5 NHL players due for goal-scoring regression

T.J. Oshie is off to a great start, but the rate at which he is scoring doesn't seem sustainable. (Photo by Derek Cain/NHLI via Getty Images)
T.J. Oshie is off to a great start, but the rate at which he is scoring doesn't seem sustainable. (Photo by Derek Cain/NHLI via Getty Images)

The beginning of the NHL season can be a tricky time to evaluate players. The sample size to examine is very small and it’s easy to take a quick glance at somebody’s stats and pass judgement.

Fantasy hockey is all about tracking trends. Whether it’s DFS or season long, you’re looking to take advantage of players while they’re rolling. Everybody on this list has had a great start to the campaign, but not all great runs are sustainable.

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Here are five players who have lit the lamp like crazy through the first month of the year that are due to come back down to earth.

T.J. Oshie, Washington Capitals

Oshie has been on an absolute tear to start the season for the Capitals, but there are reasons to believe he’s going to slow down. For starters, the winger has only scored 30 goals or more once in his career, and he’s currently on pace to score 41. Oshie also struggled to play a full season recently, playing less than 70 games twice over the past three campaigns. Additionally, his shooting percentage is sitting at an absurd 30.8%, well above his career number of 14.2%.

It’s worth noting, however, that Oshie has finished at or above his career mark in each of the past four seasons, so he’ll likely finish ahead of his career mark yet again, but fall much short of his current 40+ goal pace.

Brayden Schenn, St. Louis Blues

The Blues haven’t really missed Vladimir Tarasenko’s goal scoring yet as the club has received elite twine-tickling production from Brayden Schenn. Schenn ranks sixth in the NHL with 10 goals, and he’s on pace to score 55. Looking at his historical production, that likely won’t happen. Schenn has never scored more than 30 goals throughout his veteran career. His career shooting percentage is 12.8% which is way below the 32.3% he’s riding this season. He is one of the more obvious sell-high candidates in fantasy hockey.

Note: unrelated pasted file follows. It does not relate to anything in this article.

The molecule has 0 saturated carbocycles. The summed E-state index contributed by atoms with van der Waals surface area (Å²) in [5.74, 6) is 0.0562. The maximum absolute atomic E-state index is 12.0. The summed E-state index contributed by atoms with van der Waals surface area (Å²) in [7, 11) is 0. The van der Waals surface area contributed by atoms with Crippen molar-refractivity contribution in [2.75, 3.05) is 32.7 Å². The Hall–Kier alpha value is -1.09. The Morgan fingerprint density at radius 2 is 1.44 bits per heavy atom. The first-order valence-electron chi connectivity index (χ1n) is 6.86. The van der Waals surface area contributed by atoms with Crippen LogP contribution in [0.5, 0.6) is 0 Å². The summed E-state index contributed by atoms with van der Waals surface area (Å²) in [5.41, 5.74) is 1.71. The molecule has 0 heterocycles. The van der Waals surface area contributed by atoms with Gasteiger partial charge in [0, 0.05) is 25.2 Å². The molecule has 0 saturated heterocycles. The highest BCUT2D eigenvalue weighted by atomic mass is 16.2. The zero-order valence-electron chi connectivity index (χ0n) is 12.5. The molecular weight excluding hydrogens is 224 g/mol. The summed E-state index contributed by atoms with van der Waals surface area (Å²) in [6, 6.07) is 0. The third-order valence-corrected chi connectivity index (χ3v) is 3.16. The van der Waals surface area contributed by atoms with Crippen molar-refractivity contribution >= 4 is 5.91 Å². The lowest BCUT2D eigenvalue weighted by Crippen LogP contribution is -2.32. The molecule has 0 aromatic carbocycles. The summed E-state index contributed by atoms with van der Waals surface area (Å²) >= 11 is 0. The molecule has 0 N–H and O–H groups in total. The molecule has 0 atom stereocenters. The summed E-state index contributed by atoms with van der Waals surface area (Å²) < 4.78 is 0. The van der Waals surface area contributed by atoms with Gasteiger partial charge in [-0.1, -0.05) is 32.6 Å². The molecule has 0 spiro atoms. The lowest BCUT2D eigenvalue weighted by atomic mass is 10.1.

Roope Hintz, Dallas Stars

In just his second NHL season, Hintz is emerging as a rising star. His rocket-fast start to the year has been the only constant for the Stars in the early going. Since Hintz is new to the league, there’s no historical data to suggest that he will slow down, but a shooting rate of 27.3% seems likely to regress.

I wouldn’t suggest selling Hintz, however, as he’s likely to make up for his goal-scoring regression with more assists. His two helpers so far seem very low in a Dallas offense which has plenty of high-end goal scorers. Hintz will likely finish the season near the 60-point mark or beyond.

James Neal, Edmonton Oilers

I wrote about Neal as one of the top sell-high candidates in fantasy hockey last week, and I stand by that claim. It’s clear that last year’s seven-goal effort was an anomaly, but even when you toss last year’s numbers aside, Neal’s been a consistent mid-20s goal scorer over the past seven seasons. Of course, playing on the power play with Connor McDavid and Leon Draisaitl is one of the best positions to be in for fantasy production, but he will finish well short of his current 60-goal pace. Sell high and try to get a star that’s off to a slow start.

Adam Henrique, Anaheim Ducks

Henrique is a solid goal-scoring talent in the NHL, but he’s certainly never been considered an elite one. He’s currently on pace for 41 goals and is shooting 23.5%, both would be career-highs. Henrique is averaging under 17-minutes of time-on-ice and serving as a second-line centre, I don’t see it on a Ducks team which doesn’t figure to score a lot of goals this season. Sell high if you have him right now.

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